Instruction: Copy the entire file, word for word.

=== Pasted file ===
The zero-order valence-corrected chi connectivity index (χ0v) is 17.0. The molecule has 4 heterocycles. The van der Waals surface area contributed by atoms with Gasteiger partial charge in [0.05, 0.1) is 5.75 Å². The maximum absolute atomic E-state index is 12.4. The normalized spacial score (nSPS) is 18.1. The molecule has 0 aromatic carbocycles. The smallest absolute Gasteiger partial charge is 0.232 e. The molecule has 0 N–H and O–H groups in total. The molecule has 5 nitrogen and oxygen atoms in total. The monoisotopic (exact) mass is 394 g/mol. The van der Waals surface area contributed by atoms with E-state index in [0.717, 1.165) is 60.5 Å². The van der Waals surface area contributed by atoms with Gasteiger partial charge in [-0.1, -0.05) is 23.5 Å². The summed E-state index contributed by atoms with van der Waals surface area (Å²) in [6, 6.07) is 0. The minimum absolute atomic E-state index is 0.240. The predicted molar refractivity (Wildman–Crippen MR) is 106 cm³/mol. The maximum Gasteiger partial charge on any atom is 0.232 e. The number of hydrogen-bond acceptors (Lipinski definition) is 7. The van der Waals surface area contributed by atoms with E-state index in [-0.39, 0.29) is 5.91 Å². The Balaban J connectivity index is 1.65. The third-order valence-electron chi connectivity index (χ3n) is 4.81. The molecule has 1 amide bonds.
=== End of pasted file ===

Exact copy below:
The zero-order valence-corrected chi connectivity index (χ0v) is 17.0. The molecule has 4 heterocycles. The van der Waals surface area contributed by atoms with Gasteiger partial charge in [0.05, 0.1) is 5.75 Å². The maximum absolute atomic E-state index is 12.4. The normalized spacial score (nSPS) is 18.1. The molecule has 0 aromatic carbocycles. The smallest absolute Gasteiger partial charge is 0.232 e. The molecule has 0 N–H and O–H groups in total. The molecule has 5 nitrogen and oxygen atoms in total. The monoisotopic (exact) mass is 394 g/mol. The van der Waals surface area contributed by atoms with E-state index in [0.717, 1.165) is 60.5 Å². The van der Waals surface area contributed by atoms with Gasteiger partial charge in [-0.1, -0.05) is 23.5 Å². The summed E-state index contributed by atoms with van der Waals surface area (Å²) in [6, 6.07) is 0. The minimum absolute atomic E-state index is 0.240. The predicted molar refractivity (Wildman–Crippen MR) is 106 cm³/mol. The maximum Gasteiger partial charge on any atom is 0.232 e. The number of hydrogen-bond acceptors (Lipinski definition) is 7. The van der Waals surface area contributed by atoms with E-state index in [-0.39, 0.29) is 5.91 Å². The Balaban J connectivity index is 1.65. The third-order valence-electron chi connectivity index (χ3n) is 4.81. The molecule has 1 amide bonds.